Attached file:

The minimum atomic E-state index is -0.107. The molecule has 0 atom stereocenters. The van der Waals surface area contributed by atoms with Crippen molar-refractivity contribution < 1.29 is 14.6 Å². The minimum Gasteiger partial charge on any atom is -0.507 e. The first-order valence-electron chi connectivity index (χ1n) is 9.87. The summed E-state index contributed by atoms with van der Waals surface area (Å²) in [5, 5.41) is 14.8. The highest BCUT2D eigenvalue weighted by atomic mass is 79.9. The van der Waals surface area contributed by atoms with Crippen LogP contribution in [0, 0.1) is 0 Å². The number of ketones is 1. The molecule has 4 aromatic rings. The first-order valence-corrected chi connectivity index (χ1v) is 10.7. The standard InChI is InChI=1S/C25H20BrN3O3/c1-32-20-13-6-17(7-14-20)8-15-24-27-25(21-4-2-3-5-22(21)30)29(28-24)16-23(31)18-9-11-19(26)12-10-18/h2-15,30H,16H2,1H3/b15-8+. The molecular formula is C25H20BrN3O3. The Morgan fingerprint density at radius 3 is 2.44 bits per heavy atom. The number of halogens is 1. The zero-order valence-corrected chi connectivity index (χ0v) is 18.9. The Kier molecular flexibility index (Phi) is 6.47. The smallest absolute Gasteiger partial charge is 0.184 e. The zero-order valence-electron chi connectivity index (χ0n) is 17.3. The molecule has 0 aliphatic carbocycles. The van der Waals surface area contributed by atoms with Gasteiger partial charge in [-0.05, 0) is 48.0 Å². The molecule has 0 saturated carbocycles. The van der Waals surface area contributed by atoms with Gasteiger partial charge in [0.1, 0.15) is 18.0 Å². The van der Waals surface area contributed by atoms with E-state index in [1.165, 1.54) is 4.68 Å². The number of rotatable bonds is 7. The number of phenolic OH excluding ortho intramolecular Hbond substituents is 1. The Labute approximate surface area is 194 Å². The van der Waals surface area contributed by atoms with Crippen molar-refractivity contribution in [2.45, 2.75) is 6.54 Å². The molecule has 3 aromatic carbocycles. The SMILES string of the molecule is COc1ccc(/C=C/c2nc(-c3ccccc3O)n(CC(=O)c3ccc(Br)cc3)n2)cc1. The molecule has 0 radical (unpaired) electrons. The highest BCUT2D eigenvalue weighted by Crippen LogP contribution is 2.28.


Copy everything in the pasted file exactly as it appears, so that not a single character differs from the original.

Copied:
The minimum atomic E-state index is -0.107. The molecule has 0 atom stereocenters. The van der Waals surface area contributed by atoms with Crippen molar-refractivity contribution < 1.29 is 14.6 Å². The minimum Gasteiger partial charge on any atom is -0.507 e. The first-order valence-electron chi connectivity index (χ1n) is 9.87. The summed E-state index contributed by atoms with van der Waals surface area (Å²) in [5, 5.41) is 14.8. The highest BCUT2D eigenvalue weighted by atomic mass is 79.9. The van der Waals surface area contributed by atoms with Crippen LogP contribution in [0, 0.1) is 0 Å². The number of ketones is 1. The molecule has 4 aromatic rings. The first-order valence-corrected chi connectivity index (χ1v) is 10.7. The standard InChI is InChI=1S/C25H20BrN3O3/c1-32-20-13-6-17(7-14-20)8-15-24-27-25(21-4-2-3-5-22(21)30)29(28-24)16-23(31)18-9-11-19(26)12-10-18/h2-15,30H,16H2,1H3/b15-8+. The molecular formula is C25H20BrN3O3. The Morgan fingerprint density at radius 3 is 2.44 bits per heavy atom. The number of halogens is 1. The zero-order valence-corrected chi connectivity index (χ0v) is 18.9. The Kier molecular flexibility index (Phi) is 6.47. The smallest absolute Gasteiger partial charge is 0.184 e. The zero-order valence-electron chi connectivity index (χ0n) is 17.3. The molecule has 0 aliphatic carbocycles. The van der Waals surface area contributed by atoms with Gasteiger partial charge in [-0.05, 0) is 48.0 Å². The molecule has 0 saturated carbocycles. The van der Waals surface area contributed by atoms with Gasteiger partial charge in [0.1, 0.15) is 18.0 Å². The van der Waals surface area contributed by atoms with E-state index in [1.165, 1.54) is 4.68 Å². The number of rotatable bonds is 7. The number of phenolic OH excluding ortho intramolecular Hbond substituents is 1. The Labute approximate surface area is 194 Å². The van der Waals surface area contributed by atoms with Crippen molar-refractivity contribution in [2.45, 2.75) is 6.54 Å². The molecule has 3 aromatic carbocycles. The SMILES string of the molecule is COc1ccc(/C=C/c2nc(-c3ccccc3O)n(CC(=O)c3ccc(Br)cc3)n2)cc1. The molecule has 0 radical (unpaired) electrons. The highest BCUT2D eigenvalue weighted by Crippen LogP contribution is 2.28.